36s
    2. Setting up a workspace that makes sense
      9m 43s
    3. Learning to "read" an Illustrator file
      5m 48s
    4. Controlling pixel resolution
      9m 14s
  10. 1m 2s
    1. Next steps
      1m 2s

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Watch the Online Video Course Illustrator Insider Training: Rethinking the Essentials
5h 7m Intermediate Feb 25, 2011

Viewers: in countries Watching now:

Illustrator Insider Training: Rethinking the Essentials is the first installment in a series of courses designed to show experienced Illustrator users to how master core features and build art more efficiently. Adobe Illustrator has evolved dramatically over the years, and many creative professionals may be missing out on features that have been added to the latest versions. This course takes a fresh approach to core concepts, such as paths, attributes, object hierarchy, groups, and layers. Advanced techniques such as combining multiple effects and customizing textures are also included. Exercise files and a free worksheet are included with the course.

Topics include:
  • Targeting individual object attributes
  • Adding multiple stroke and fill attributes
  • Modifying appearances with live effects
  • Applying effects to groups and to layers
  • Understanding both selecting and targeting
  • Copying artwork and appearances from layers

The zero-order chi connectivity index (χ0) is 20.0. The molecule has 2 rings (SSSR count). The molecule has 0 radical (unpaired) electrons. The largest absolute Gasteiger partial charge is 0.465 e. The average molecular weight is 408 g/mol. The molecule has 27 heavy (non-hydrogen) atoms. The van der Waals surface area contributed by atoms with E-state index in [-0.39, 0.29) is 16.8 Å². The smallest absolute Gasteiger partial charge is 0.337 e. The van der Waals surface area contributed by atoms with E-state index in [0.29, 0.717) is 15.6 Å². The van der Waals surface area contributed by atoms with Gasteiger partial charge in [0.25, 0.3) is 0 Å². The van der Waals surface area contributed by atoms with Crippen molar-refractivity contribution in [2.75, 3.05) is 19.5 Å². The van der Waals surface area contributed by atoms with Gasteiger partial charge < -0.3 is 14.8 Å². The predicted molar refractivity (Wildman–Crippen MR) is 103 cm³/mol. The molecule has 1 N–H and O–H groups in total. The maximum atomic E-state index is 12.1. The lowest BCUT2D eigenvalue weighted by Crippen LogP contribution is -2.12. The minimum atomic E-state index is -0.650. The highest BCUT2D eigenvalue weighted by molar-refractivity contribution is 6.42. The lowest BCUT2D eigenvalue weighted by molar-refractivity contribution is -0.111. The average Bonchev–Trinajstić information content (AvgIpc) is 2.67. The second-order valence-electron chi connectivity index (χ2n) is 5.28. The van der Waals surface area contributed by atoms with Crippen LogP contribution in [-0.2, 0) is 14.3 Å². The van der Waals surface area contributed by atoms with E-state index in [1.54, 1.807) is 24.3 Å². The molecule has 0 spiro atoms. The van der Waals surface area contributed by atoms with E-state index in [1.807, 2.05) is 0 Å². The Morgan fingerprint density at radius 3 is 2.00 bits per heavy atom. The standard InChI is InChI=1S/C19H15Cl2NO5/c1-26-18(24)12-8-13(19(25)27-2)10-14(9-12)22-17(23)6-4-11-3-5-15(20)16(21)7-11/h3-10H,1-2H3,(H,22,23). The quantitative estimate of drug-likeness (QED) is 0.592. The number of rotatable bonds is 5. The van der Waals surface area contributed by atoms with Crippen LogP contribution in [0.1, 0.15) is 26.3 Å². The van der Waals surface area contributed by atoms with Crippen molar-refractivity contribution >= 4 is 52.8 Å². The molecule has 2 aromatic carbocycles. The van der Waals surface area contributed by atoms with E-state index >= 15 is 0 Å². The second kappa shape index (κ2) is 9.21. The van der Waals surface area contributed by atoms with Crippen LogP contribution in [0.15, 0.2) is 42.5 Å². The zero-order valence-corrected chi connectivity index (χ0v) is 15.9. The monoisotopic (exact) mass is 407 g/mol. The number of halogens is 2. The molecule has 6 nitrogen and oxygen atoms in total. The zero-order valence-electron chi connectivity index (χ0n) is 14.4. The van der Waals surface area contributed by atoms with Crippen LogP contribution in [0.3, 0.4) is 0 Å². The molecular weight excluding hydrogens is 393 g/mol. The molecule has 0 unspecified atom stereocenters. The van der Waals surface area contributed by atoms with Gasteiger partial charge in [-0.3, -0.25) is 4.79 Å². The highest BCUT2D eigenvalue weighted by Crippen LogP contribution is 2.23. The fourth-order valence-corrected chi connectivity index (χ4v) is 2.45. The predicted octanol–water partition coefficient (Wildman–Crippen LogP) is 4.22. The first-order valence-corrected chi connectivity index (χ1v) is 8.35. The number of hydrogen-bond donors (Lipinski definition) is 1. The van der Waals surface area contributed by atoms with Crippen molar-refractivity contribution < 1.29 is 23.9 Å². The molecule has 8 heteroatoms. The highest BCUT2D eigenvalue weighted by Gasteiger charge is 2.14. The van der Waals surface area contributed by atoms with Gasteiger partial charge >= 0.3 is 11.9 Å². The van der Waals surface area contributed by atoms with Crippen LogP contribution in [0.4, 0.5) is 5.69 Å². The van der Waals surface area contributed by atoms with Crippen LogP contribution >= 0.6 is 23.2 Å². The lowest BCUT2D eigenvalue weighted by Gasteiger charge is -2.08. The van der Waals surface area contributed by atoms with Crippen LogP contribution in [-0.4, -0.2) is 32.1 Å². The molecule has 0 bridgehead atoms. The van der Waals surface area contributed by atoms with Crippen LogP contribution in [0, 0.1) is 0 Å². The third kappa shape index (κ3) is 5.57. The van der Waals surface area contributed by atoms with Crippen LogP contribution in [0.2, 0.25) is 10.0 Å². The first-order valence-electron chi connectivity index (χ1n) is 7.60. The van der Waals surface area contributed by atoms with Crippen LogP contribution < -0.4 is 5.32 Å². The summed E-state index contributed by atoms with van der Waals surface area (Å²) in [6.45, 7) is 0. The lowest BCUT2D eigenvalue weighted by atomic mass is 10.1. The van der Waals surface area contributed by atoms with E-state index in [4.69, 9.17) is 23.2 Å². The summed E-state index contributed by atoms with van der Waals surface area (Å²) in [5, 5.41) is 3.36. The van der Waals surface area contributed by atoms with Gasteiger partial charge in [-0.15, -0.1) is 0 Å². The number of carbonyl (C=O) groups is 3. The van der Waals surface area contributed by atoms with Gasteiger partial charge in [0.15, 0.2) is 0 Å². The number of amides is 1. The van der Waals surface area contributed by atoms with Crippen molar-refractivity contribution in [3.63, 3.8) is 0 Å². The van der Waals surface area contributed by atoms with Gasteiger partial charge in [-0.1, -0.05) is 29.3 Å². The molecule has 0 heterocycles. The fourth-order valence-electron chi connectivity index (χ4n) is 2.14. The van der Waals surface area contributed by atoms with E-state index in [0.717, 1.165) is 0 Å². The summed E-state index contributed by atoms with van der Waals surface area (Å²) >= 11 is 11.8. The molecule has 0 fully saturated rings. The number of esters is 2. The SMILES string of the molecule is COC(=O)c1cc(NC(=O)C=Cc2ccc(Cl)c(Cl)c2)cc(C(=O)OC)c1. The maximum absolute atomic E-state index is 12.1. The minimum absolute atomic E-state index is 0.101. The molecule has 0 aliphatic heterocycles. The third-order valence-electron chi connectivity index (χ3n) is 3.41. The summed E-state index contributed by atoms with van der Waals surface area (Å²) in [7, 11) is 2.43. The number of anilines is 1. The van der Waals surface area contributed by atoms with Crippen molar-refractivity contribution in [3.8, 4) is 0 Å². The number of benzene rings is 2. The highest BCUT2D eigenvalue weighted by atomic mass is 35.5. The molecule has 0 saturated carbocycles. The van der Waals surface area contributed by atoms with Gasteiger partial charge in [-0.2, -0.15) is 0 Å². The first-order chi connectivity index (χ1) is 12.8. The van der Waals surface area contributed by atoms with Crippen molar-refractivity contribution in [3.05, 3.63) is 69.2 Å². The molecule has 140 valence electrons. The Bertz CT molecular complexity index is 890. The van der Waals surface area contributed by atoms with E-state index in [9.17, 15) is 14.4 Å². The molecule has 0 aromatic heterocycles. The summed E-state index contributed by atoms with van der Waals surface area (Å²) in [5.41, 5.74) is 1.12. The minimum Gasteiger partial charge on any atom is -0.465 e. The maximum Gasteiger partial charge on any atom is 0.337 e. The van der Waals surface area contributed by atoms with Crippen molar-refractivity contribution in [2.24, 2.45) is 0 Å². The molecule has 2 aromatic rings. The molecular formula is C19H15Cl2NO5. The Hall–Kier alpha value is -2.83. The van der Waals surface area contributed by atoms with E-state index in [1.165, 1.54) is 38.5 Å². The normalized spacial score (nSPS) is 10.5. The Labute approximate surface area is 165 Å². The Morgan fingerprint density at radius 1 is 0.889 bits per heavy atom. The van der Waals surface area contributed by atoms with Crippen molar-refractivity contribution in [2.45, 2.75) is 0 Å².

• Using the Outline Object effect
  • Enhancing performance with the Rasterize effect
  • Creating quick and easy captions and buttons
  • Setting up a meaningful workspace
  • Controlling the pixel resolution of effects
Subject:
Design
Software:
Illustrator
Author:
Mordy Golding

Distributing stroke weight along a path

Let's take a moment to talk about stroke weight inside of Illustrator. Now, as we know, one of the attributes that we can apply to a path is a stroke. So, for example, if I took, let's say, just a regular rectangle right here and added that to my artboard, I can specify a stroke weight of, say, about 20 point, for example. Now, we already know that the weight of a stroke refers to the thickness of the stroke itself. By default, the thickness of a stroke is consistent along the entire path, meaning that any point along this path the stroke weight is going to be 20 points. One of the new things about Illustrator CS5 is the ability to create something called variable-width strokes. Using that feature you can actually vary the weight of a stroke as it travels along a path.